Two Poems

By Asad Alvi



The mouths spat on the walls of mosques
wet tongues unbraided the tresses of night.

And in dingy motel rooms, naked men
were undoing the dresses of night.

They called me out – I said no – Oh,
I was afraid of the excesses of night!

Their whiskey-stained lips were baptized
in taverns of the empresses of night.

And the poems I wrote under the sun
were mocked by the poetesses of night.

Until a pair of lips found me too.
His breath filled the abscesses of night.

Asad nailed the āzan to the crucifix of dawn.
He buried his god into the recesses of night.



















[Translated from Urdu by the poet]

The Calamity 

And on the day when I kissed a man
the sky was red, and we heard the azāns dying
and from the holy books, the verses went missing.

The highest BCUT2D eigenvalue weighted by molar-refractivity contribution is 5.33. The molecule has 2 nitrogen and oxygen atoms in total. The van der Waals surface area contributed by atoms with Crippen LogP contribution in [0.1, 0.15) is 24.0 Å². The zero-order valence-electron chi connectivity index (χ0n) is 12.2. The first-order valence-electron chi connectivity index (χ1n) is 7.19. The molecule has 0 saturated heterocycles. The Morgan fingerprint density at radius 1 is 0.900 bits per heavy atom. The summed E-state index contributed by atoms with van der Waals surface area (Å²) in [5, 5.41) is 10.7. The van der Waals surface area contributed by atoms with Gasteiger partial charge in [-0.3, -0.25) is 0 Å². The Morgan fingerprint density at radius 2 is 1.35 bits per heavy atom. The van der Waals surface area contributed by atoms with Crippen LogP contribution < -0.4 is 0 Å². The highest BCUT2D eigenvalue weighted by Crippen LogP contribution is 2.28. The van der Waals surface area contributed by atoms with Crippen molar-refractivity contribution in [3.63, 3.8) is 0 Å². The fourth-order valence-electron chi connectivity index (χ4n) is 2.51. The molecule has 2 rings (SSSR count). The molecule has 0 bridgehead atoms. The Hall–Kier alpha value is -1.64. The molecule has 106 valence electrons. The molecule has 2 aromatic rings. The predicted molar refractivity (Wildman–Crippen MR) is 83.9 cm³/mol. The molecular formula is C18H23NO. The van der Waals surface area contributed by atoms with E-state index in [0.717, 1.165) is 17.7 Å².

and on the streets was blood-shed – evil had been let loose:
the men were robed in silk, the women had burnt their veils.

All – on the day when I kissed a man
the mountains were loosened like wool

and on our city,
the angels rained brimstone and fire

on the day when I kissed a man
on the day when I kissed a man


To read the original poem in latin script, click here


Asad Alvi is a translator and a poet. His work has appeared in The International Gallerie, Dawn, The Hindu, and Scroll, as well as We Will Be Shelter: An Anthology of Contemporary Feminist Poetry (ed. by Andrea Gibson), and the Columbia University’s Journal of Art & Literature, amidst others. In 2016, he became the youngest recipient of the Nasreen Anjum Bhatti Poetry Prize. Alvi’s debut book, The Tale of Sughandi: The Life and Works of Sara Shagufta, is forthcoming in 2018 by Speaking Tiger, India.